|SCENES FROM THE MAIN DRAG|
Phil from Pasadena sent on a link to a wonderful piece about St. Francis of Assisi, by William B. Hurlbut, from The New Atlantis: A Journal of Technology and Society.
St. Francis’s attentive and appreciative disposition toward the multiplicity of natural forms, even the tiniest and seemingly insignificant, expresses an understanding of the universe as an ordered and intricately interrelated whole. This perspective on the natural world as a unity established and sustained within a structure of governing principle and overarching purpose, as opposed to the perverse and capricious inclinations of the gods of antiquity, contributed to crucial conceptual foundations for the birth of empirical science. It is not an accident that Roger Bacon, the thirteenth-century naturalist often called the father of the experimental method, was a Franciscan friar.
Moreover, this Franciscan frame of mind suggests limits on our modern project of biotechnology. Recognition of the fragile interdependence of living nature urges us to be cautious — lest we disrupt the basic balance of being and thereby drain the created order of its beauty, vitality, spiritual significance, and moral meaning. We have no license for an attitude of arrogance as masters and possessors of nature. Plants and animals may be used, not as mere raw materials, but with tenderness, compassion, and genuine gratitude. Genetically engineered featherless chickens for cheaper pot pies and leaner pigs with severe arthritis are a violation of basic kindness and courtesy — of the concern that Francis extended to even the lowliest of creatures.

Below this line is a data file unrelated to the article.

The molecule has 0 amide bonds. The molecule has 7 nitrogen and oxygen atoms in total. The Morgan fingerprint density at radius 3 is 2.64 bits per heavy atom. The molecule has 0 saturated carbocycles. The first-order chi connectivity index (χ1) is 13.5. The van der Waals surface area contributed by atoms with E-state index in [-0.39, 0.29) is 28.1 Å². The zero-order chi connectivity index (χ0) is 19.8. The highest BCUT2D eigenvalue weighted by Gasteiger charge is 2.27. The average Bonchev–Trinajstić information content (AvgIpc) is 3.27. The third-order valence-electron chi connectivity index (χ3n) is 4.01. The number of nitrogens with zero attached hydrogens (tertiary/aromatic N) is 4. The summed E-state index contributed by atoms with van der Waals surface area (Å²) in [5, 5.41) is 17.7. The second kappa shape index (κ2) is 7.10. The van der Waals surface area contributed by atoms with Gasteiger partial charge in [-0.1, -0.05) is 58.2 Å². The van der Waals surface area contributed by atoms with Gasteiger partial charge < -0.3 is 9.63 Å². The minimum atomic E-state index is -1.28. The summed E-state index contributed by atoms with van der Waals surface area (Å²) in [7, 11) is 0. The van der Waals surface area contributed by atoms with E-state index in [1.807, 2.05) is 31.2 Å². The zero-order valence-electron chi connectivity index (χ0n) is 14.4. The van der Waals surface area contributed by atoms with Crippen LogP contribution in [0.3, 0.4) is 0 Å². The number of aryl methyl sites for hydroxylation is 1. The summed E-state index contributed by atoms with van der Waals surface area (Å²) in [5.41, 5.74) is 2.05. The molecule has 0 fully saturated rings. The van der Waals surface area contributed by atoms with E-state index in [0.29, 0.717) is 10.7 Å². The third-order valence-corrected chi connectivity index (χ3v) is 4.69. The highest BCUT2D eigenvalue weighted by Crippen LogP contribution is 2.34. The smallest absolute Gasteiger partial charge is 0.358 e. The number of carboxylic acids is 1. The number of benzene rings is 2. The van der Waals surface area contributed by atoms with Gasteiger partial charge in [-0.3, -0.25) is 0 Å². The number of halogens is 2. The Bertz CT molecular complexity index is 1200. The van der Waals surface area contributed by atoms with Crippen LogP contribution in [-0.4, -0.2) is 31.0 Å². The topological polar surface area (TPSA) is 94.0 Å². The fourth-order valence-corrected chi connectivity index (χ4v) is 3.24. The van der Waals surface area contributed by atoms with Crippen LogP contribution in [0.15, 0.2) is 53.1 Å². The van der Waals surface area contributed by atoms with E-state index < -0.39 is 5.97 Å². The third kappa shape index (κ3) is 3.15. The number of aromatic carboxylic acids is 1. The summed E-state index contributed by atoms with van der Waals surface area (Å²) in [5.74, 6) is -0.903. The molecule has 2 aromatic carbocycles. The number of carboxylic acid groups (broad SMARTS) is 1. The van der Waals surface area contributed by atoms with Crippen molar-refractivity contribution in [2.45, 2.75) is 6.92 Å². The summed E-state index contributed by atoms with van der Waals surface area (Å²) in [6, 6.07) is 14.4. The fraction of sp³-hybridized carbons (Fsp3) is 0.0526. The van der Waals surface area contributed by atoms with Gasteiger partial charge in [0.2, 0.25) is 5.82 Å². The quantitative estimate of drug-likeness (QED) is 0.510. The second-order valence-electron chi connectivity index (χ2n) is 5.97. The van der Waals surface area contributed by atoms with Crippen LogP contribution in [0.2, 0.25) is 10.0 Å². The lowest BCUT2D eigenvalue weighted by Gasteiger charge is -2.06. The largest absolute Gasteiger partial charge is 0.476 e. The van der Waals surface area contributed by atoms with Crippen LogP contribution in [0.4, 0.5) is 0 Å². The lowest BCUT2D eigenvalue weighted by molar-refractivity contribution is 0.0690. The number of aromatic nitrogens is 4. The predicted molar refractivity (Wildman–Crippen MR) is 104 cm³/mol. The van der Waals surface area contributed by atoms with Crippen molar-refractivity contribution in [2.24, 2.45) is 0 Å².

Read the WHOLE PIECE here.
|AMAZING INSECT WHO APPEARED TO HOVER WITH NO VISIBLE MEANS OF SUPPORT|
1/8" OR SO FROM
BATHROOM WALL ABOVE TOILET IN ROOM WHERE I WAS STAYING
IN SANTA MARIA